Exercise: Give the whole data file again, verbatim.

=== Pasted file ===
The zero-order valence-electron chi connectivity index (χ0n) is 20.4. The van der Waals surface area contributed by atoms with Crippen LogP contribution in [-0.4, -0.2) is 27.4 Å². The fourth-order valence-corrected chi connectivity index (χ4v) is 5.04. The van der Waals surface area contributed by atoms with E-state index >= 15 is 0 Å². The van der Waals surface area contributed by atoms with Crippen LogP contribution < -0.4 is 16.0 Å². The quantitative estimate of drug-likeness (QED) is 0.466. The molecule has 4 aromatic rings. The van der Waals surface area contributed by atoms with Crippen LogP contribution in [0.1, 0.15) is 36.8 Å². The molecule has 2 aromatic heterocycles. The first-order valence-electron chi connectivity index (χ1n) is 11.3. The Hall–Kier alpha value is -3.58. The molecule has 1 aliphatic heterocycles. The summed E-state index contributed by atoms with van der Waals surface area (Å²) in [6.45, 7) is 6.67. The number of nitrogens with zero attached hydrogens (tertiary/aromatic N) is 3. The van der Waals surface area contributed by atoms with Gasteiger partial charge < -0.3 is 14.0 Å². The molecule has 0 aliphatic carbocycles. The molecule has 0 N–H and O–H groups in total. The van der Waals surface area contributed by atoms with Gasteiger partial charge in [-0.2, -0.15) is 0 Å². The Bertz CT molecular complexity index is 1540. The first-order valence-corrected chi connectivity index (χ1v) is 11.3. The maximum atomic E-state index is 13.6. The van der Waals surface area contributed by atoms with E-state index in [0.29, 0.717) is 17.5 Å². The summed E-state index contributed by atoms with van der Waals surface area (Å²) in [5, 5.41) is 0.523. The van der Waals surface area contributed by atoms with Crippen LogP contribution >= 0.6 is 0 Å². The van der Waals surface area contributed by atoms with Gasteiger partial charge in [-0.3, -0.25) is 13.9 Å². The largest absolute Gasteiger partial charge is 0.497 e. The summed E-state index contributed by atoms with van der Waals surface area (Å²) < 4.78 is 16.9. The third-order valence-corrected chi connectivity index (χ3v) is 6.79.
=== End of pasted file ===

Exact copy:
The zero-order valence-electron chi connectivity index (χ0n) is 20.4. The van der Waals surface area contributed by atoms with Crippen LogP contribution in [-0.4, -0.2) is 27.4 Å². The fourth-order valence-corrected chi connectivity index (χ4v) is 5.04. The van der Waals surface area contributed by atoms with E-state index >= 15 is 0 Å². The van der Waals surface area contributed by atoms with Crippen LogP contribution < -0.4 is 16.0 Å². The quantitative estimate of drug-likeness (QED) is 0.466. The molecule has 4 aromatic rings. The van der Waals surface area contributed by atoms with Crippen LogP contribution in [0.1, 0.15) is 36.8 Å². The molecule has 2 aromatic heterocycles. The first-order valence-electron chi connectivity index (χ1n) is 11.3. The Hall–Kier alpha value is -3.58. The molecule has 1 aliphatic heterocycles. The summed E-state index contributed by atoms with van der Waals surface area (Å²) in [6.45, 7) is 6.67. The number of nitrogens with zero attached hydrogens (tertiary/aromatic N) is 3. The van der Waals surface area contributed by atoms with Gasteiger partial charge < -0.3 is 14.0 Å². The molecule has 0 aliphatic carbocycles. The molecule has 0 N–H and O–H groups in total. The van der Waals surface area contributed by atoms with Gasteiger partial charge in [-0.2, -0.15) is 0 Å². The Bertz CT molecular complexity index is 1540. The first-order valence-corrected chi connectivity index (χ1v) is 11.3. The maximum atomic E-state index is 13.6. The van der Waals surface area contributed by atoms with E-state index in [0.29, 0.717) is 17.5 Å². The summed E-state index contributed by atoms with van der Waals surface area (Å²) in [5, 5.41) is 0.523. The van der Waals surface area contributed by atoms with Crippen LogP contribution >= 0.6 is 0 Å². The van der Waals surface area contributed by atoms with Gasteiger partial charge in [-0.3, -0.25) is 13.9 Å². The largest absolute Gasteiger partial charge is 0.497 e. The summed E-state index contributed by atoms with van der Waals surface area (Å²) < 4.78 is 16.9. The third-order valence-corrected chi connectivity index (χ3v) is 6.79.